Right now, the one-year-old sea lion pups pictured in these photos are growing up on the Channel Islands. They have recovered well, considering they were found stranded along nearby mainland beaches. Had it not been for Dr. Samuel Dover, his wife Ruth, and their team of volunteers, the little guys probably wouldn’t have made it.
The Channel Islands Marine and Wildlife Institute (CIMWI)—located on the former Vista del Mar school campus just south of the Gaviota Pass—was opened by the couple in 2006 with the specific purpose of rescuing, rehabilitating, and releasing sick or injured marine mammals. With a long-term lease and potential donation by the Hollister family, the 2.8-acre property and its facilities are in the midst of major changes: The graffitied, dilapidated classrooms are slowly morphing into a world-class treatment center for seals, sea lions, whales, dolphins, and porpoises found high and dry along Ventura’s 43 miles of coastline. Sam and Ruth—with the assistance of 50 loyal volunteers—treated and rescued 95 sea-faring animals last year and have taken in 22 so far since January. They rely heavily on tips that come in through the institute’s rescue hotline (567-1505).
In the quarantine room, where patients are first brought for diagnosis and immediate medical care, a pair of big brown eyes peers from behind a chain-link fence. The sea lion pup, born last summer on the Islands, was found alone, wandering up the steps of a beachside house in Ventura. His ribs are poking through his velvety tan coat, and he’s curled up on a heating pad in the corner of the pen, shivering and scared. Some pups aren’t weaned properly by first-time mothers and don’t know how to hunt when they’re left to fend for themselves, explained Dr. Dover. Left to his own devices, the pup would probably have starved to death, but in the vet’s care, he’s on the road to recovery.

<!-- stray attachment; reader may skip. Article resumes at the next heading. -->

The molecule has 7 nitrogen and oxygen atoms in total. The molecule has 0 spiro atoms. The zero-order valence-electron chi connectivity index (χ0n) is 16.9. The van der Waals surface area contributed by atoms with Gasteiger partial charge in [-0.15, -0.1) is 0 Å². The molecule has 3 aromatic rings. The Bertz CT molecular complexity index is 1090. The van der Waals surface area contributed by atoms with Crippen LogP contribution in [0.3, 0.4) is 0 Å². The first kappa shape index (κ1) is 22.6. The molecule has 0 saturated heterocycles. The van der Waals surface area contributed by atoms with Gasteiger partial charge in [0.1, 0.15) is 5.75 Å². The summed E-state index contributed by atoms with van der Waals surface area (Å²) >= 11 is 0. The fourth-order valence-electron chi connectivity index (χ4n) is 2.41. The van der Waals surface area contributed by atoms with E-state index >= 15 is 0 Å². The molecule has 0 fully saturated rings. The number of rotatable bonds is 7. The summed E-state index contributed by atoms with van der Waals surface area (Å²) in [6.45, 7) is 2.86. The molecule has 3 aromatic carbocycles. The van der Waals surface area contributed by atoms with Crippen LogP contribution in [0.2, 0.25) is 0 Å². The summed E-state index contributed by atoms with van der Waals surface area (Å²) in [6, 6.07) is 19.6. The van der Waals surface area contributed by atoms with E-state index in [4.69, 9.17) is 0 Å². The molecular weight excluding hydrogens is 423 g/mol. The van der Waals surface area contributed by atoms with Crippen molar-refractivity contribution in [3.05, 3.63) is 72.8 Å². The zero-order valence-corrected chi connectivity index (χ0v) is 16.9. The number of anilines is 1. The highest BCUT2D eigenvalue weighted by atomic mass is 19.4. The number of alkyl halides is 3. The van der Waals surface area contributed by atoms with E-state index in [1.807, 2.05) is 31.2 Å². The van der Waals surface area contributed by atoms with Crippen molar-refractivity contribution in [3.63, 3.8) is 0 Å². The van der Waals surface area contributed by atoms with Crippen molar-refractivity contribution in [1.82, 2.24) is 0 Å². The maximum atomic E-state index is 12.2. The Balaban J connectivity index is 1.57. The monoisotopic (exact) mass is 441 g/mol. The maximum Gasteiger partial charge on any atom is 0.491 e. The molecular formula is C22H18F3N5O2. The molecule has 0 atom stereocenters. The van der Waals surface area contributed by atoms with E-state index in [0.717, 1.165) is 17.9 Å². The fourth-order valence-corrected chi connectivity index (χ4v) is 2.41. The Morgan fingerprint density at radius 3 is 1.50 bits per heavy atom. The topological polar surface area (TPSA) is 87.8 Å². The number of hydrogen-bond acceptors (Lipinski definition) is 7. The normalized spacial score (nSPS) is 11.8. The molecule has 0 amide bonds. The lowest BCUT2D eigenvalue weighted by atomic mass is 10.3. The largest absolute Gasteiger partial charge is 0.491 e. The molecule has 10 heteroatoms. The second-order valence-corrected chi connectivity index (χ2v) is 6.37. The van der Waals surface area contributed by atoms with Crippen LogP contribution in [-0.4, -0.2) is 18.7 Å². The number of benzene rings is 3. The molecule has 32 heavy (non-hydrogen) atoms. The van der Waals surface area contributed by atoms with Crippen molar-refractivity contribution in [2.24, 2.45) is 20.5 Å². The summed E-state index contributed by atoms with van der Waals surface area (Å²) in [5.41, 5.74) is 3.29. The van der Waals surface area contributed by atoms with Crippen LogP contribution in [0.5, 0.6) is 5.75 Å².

Outside, another California sea lion pup further along in the rehab process is lounging by a circular pool, one of two on the property. Because he, too, wasn’t weaned properly, the pup is learning to recognize that fish come from water, not a person’s hand. As Dover tosses a sardine into the pool, the sea lion quickly dives down, immediately devouring the morsel and poking his head out of the water expectantly. Because they’re opportune eaters, he’ll eat as much as 4.5 pounds of sardines a day, said Dover.
A few weeks after my visit, the young pinniped from the quarantine room was taken on the Condor Express—as is the routine with many CIMWI releases—and dropped off on Santa Cruz Island after gaining much-needed weight and being treated for a few superficial wounds. Older mammals, which aren’t in danger of seeking human contact, are let go on Hollister Beach. Most patients, Dover said, stay at CIMWI for about three to four weeks before they’re reintroduced to the channel.
Though awaiting word on a couple of grant applications, CIMWI relies heavily on donations from outside sources; they have been given expired supplies by Cottage Hospital and a refrigerator and sink from Sojourner Café. The Dovers have also invested a small fortune of their own money into the project. And while they’re keeping things afloat, they need all the help they can get.
Still, they have big plans for the old school. According to Ruth, they hope to eventually set up a fish kitchen, administration offices and classrooms, and research labs to compliment the hospital and surgery rooms already in existence. They also want to set up a large outside tank to hold sick dolphins during their treatment, and hire someone fulltime.
The institute is a dream of Dover’s. He’s happy to be his own boss after working as a staff veterinarian for Sea World for 10 years; he also worked at the Santa Barbara Zoo. Throughout his career, he’s become known for developing and perfecting noninvasive surgery techniques on marine mammals, literally helping to write the discipline’s go-to chapter on the subject in the CRC Handbook of Marine Mammal Medicine: Health, Disease, and Rehabilitation.
While the Dovers continue to save ocean mammals one at a time, they’re also reaching out to the community in the name of education and preservation. They’re always in need of new volunteers and additional funding; anyone interested in the institute’s work should visit cimwi.org.
To learn what to do if you come across a stranded marine mammal, visit http://cimwi.org/stranded_whattodo.html.